Teaching and Learning

Oct
07

What if?

I like to wake up before the sun and head to the hills to walk on trails called Dogwood and Wild Cherry and Aspen. I steep my senses in the earthiness — the rhythmic bird songs, the snappy feel of cold air in my nose — the whole collection of early morning messages from the […]

By Tara Papandrew | Teaching and Learning
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Oct
03

Growing Independence And Collaboration

I used to picture my five-year-old son starting kindergarten as an experience that I expected would be full of nervous excitement, joy, laughter, and new friends. My son loved preschool. His experience with school prior to kindergarten led him to hold a strong image of what it means to go to school and to learn–an […]

By Kerry Salazar | Teaching and Learning
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Sep
29

Playful Inquiry and Politically Charged Topics

This post comes from our colleague Ben Mardell and is also posted on the Pedagogy of Play blog. Persistent and pernicious racism and inequality. Hurricanes and wildfires of historic proportion. A pandemic that is increasing poverty and causing famines. Incredibly serious issues whose consequences young people will not only confront when they are finished with […]

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Sep
24

The Future Is A Lovely Day

Tara Papandrew was asked to review The Future is a Lovely Day for the Summer 2020 issue of Innovations in Early Education: The Reggio Emilia Exchange, a periodical published by the North American Reggio Emilia Alliance (NAREA), that focuses on the Reggio Emilia approach to early childhood education. Innovations was developed in 1992 through an […]

By Tara Papandrew | Teaching and Learning
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Sep
18

Considering Risks and Opportunities

I’m interested in the ways in which these strange days of learning about teaching during a global pandemic serve as a kind of sieve, shaking loose the things we didn’t know we didn’t need and leaving behind the stuff we can’t do school without –  exposed in ways it has not been before. Teachers are now […]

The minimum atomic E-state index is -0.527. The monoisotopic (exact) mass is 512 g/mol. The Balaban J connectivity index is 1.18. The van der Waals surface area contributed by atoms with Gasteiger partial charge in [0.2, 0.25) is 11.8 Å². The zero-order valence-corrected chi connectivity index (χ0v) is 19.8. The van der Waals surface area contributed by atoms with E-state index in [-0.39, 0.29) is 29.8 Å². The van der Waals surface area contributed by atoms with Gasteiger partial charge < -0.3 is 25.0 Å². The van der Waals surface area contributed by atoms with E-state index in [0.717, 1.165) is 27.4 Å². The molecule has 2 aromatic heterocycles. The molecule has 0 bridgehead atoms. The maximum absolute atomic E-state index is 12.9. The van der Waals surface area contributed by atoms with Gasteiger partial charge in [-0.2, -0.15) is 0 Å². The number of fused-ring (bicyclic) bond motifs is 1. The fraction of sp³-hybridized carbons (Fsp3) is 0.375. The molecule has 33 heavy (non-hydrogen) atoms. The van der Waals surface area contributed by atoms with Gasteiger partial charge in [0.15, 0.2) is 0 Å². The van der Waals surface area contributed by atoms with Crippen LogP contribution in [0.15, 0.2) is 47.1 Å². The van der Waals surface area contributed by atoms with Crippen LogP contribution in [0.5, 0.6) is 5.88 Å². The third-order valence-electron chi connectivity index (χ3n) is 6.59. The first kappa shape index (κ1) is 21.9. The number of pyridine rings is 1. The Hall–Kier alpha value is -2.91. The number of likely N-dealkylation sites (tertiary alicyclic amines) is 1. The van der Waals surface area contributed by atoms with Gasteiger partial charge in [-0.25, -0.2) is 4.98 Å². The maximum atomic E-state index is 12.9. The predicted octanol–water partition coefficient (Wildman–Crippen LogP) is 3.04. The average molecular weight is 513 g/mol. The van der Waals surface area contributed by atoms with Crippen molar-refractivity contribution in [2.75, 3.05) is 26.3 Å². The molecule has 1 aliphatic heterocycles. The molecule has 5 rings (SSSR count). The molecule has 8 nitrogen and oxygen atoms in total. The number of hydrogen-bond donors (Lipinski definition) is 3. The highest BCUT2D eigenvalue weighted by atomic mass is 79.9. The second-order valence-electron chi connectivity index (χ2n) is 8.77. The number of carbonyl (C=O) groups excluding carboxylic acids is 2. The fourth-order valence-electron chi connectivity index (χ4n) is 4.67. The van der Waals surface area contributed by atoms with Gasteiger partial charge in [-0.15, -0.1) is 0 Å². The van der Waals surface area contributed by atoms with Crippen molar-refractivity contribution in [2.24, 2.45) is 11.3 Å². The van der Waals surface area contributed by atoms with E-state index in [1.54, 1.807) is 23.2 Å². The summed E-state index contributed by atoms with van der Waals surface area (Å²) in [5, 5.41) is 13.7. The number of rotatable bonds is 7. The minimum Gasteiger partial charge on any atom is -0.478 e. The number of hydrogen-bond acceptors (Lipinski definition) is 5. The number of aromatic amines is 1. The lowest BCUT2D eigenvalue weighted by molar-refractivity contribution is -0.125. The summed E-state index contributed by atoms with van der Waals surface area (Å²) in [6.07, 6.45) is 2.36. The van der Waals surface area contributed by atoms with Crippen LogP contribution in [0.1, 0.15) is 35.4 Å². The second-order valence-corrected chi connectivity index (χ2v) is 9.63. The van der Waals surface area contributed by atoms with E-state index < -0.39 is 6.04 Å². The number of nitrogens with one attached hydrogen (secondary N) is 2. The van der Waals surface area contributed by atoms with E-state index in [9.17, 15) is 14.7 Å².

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Sep
14

Getting Started: West Coast Global Pandemic Edition

This pandemic experience is a massive experiment in collective vulnerability. We can be our worst selves when we’re afraid, or our very best, bravest selves. In the context of fear and vulnerability, there is often very little in between because when we are uncertain and afraid our default is self-protection. We don’t have to be […]

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Jul
16

Seeking Connections

While discussion and debate carries on about whether and how to open schools safely, we know that children’s museums will be unlikely to see visitors for many months to come. As we work to determine the best ways to welcome children back to Opal School in the fall, our home and partner organization, Portland Children’s Museum, remains […]

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May
17

An ecology of listening

“What’s the thing that most people miss above all? It’s just the chance to be gregarious, to be with other people. Human beings are socially evolved primates. It wasn’t that many generations ago that we were sitting on the floor of the Savannah picking lice out of each other’s fur. So, it’s hard to be […]

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Apr
21

What Do We Do When We Don’t Know What To Do?

“From now on things will be described in terms of the times Before and After Corona. Right now we are in neither. This is a threshold time, the liminal time where everything is reorganized. Every small and big action now opens or closes possibilities of what the future holds.” Nora Bateson (@NoraBateson – Twitter – […]

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Mar
17

Get Out

As Opal School’s Outdoor Education Specialist, I am lucky enough to spend lots of time outside every day. I believe that fresh air and time outside on trails helps me stay healthy. Science seems to confirm that belief. In The Nature Fix: Why Nature Makes Us Happier, Healthier, and More Creative, Florence Williams studies the […]

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